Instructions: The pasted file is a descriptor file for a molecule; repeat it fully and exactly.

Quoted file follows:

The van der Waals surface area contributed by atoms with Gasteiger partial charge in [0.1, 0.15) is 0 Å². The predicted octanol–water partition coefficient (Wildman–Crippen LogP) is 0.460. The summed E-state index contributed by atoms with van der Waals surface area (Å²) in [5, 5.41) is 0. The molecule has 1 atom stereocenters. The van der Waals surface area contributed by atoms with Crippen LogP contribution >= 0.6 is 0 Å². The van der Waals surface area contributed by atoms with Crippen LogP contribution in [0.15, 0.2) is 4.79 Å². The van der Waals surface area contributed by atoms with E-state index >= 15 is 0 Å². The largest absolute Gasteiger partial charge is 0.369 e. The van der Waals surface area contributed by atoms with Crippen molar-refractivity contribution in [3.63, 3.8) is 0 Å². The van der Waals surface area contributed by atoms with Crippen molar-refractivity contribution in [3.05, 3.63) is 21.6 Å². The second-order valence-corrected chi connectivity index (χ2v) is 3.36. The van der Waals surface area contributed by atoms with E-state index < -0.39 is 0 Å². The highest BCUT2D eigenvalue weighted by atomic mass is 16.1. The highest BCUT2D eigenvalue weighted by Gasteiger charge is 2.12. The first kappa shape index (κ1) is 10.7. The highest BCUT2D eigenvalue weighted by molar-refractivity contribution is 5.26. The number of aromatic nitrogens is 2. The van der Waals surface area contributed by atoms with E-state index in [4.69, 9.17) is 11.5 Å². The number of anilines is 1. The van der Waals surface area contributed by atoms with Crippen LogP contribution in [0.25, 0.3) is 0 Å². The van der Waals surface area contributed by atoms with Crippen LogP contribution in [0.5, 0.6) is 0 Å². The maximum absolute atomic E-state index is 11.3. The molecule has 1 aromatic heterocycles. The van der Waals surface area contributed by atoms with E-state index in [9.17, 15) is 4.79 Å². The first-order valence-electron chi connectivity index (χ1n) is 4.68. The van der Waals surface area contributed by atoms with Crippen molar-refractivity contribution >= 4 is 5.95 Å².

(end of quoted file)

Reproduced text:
The van der Waals surface area contributed by atoms with Gasteiger partial charge in [0.1, 0.15) is 0 Å². The predicted octanol–water partition coefficient (Wildman–Crippen LogP) is 0.460. The summed E-state index contributed by atoms with van der Waals surface area (Å²) in [5, 5.41) is 0. The molecule has 1 atom stereocenters. The van der Waals surface area contributed by atoms with Crippen LogP contribution >= 0.6 is 0 Å². The van der Waals surface area contributed by atoms with Crippen LogP contribution in [0.15, 0.2) is 4.79 Å². The van der Waals surface area contributed by atoms with E-state index >= 15 is 0 Å². The largest absolute Gasteiger partial charge is 0.369 e. The van der Waals surface area contributed by atoms with Crippen molar-refractivity contribution in [3.63, 3.8) is 0 Å². The van der Waals surface area contributed by atoms with Crippen molar-refractivity contribution in [3.05, 3.63) is 21.6 Å². The second-order valence-corrected chi connectivity index (χ2v) is 3.36. The van der Waals surface area contributed by atoms with E-state index < -0.39 is 0 Å². The highest BCUT2D eigenvalue weighted by atomic mass is 16.1. The highest BCUT2D eigenvalue weighted by Gasteiger charge is 2.12. The first kappa shape index (κ1) is 10.7. The highest BCUT2D eigenvalue weighted by molar-refractivity contribution is 5.26. The number of aromatic nitrogens is 2. The van der Waals surface area contributed by atoms with E-state index in [4.69, 9.17) is 11.5 Å². The number of anilines is 1. The van der Waals surface area contributed by atoms with Crippen LogP contribution in [0.25, 0.3) is 0 Å². The van der Waals surface area contributed by atoms with Crippen LogP contribution in [0.5, 0.6) is 0 Å². The maximum absolute atomic E-state index is 11.3. The molecule has 1 aromatic heterocycles. The van der Waals surface area contributed by atoms with E-state index in [9.17, 15) is 4.79 Å². The first-order valence-electron chi connectivity index (χ1n) is 4.68. The van der Waals surface area contributed by atoms with Crippen molar-refractivity contribution >= 4 is 5.95 Å².